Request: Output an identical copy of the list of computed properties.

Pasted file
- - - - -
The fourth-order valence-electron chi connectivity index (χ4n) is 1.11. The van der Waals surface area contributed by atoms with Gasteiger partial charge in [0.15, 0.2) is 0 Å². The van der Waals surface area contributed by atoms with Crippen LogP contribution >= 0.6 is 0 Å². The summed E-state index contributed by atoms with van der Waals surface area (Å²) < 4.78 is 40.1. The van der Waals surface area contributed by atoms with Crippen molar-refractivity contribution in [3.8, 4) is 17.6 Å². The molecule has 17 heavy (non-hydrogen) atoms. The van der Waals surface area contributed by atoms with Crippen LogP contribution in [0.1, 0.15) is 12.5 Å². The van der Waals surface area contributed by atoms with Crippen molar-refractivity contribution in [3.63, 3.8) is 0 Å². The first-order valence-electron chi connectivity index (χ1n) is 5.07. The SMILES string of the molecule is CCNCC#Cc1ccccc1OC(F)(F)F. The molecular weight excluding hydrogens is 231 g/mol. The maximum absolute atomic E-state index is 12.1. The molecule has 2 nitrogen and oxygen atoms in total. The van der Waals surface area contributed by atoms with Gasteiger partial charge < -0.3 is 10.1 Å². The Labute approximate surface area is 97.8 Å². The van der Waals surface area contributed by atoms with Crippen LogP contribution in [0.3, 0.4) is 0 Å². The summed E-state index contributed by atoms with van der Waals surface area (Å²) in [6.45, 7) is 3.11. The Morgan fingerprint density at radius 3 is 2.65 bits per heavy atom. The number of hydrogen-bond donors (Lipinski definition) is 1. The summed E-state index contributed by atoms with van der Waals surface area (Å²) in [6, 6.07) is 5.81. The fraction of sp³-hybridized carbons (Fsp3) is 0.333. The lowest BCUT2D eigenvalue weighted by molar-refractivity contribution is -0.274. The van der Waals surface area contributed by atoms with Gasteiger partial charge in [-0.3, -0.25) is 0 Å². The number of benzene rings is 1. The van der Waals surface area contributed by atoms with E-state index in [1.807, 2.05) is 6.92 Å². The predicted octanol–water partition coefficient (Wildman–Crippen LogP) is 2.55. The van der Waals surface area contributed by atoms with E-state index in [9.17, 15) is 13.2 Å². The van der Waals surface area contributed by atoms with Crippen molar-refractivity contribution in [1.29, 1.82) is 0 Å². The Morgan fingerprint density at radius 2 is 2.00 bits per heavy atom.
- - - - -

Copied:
The fourth-order valence-electron chi connectivity index (χ4n) is 1.11. The van der Waals surface area contributed by atoms with Gasteiger partial charge in [0.15, 0.2) is 0 Å². The van der Waals surface area contributed by atoms with Crippen LogP contribution >= 0.6 is 0 Å². The summed E-state index contributed by atoms with van der Waals surface area (Å²) < 4.78 is 40.1. The van der Waals surface area contributed by atoms with Crippen molar-refractivity contribution in [3.8, 4) is 17.6 Å². The molecule has 17 heavy (non-hydrogen) atoms. The van der Waals surface area contributed by atoms with Crippen LogP contribution in [0.1, 0.15) is 12.5 Å². The van der Waals surface area contributed by atoms with Crippen molar-refractivity contribution in [3.63, 3.8) is 0 Å². The first-order valence-electron chi connectivity index (χ1n) is 5.07. The SMILES string of the molecule is CCNCC#Cc1ccccc1OC(F)(F)F. The molecular weight excluding hydrogens is 231 g/mol. The maximum absolute atomic E-state index is 12.1. The molecule has 2 nitrogen and oxygen atoms in total. The van der Waals surface area contributed by atoms with Gasteiger partial charge < -0.3 is 10.1 Å². The Labute approximate surface area is 97.8 Å². The van der Waals surface area contributed by atoms with Crippen LogP contribution in [0.3, 0.4) is 0 Å². The summed E-state index contributed by atoms with van der Waals surface area (Å²) in [6.45, 7) is 3.11. The Morgan fingerprint density at radius 3 is 2.65 bits per heavy atom. The number of hydrogen-bond donors (Lipinski definition) is 1. The summed E-state index contributed by atoms with van der Waals surface area (Å²) in [6, 6.07) is 5.81. The fraction of sp³-hybridized carbons (Fsp3) is 0.333. The lowest BCUT2D eigenvalue weighted by molar-refractivity contribution is -0.274. The van der Waals surface area contributed by atoms with Gasteiger partial charge in [-0.3, -0.25) is 0 Å². The number of benzene rings is 1. The van der Waals surface area contributed by atoms with E-state index in [1.807, 2.05) is 6.92 Å². The predicted octanol–water partition coefficient (Wildman–Crippen LogP) is 2.55. The van der Waals surface area contributed by atoms with E-state index in [9.17, 15) is 13.2 Å². The van der Waals surface area contributed by atoms with Crippen molar-refractivity contribution in [1.29, 1.82) is 0 Å². The Morgan fingerprint density at radius 2 is 2.00 bits per heavy atom.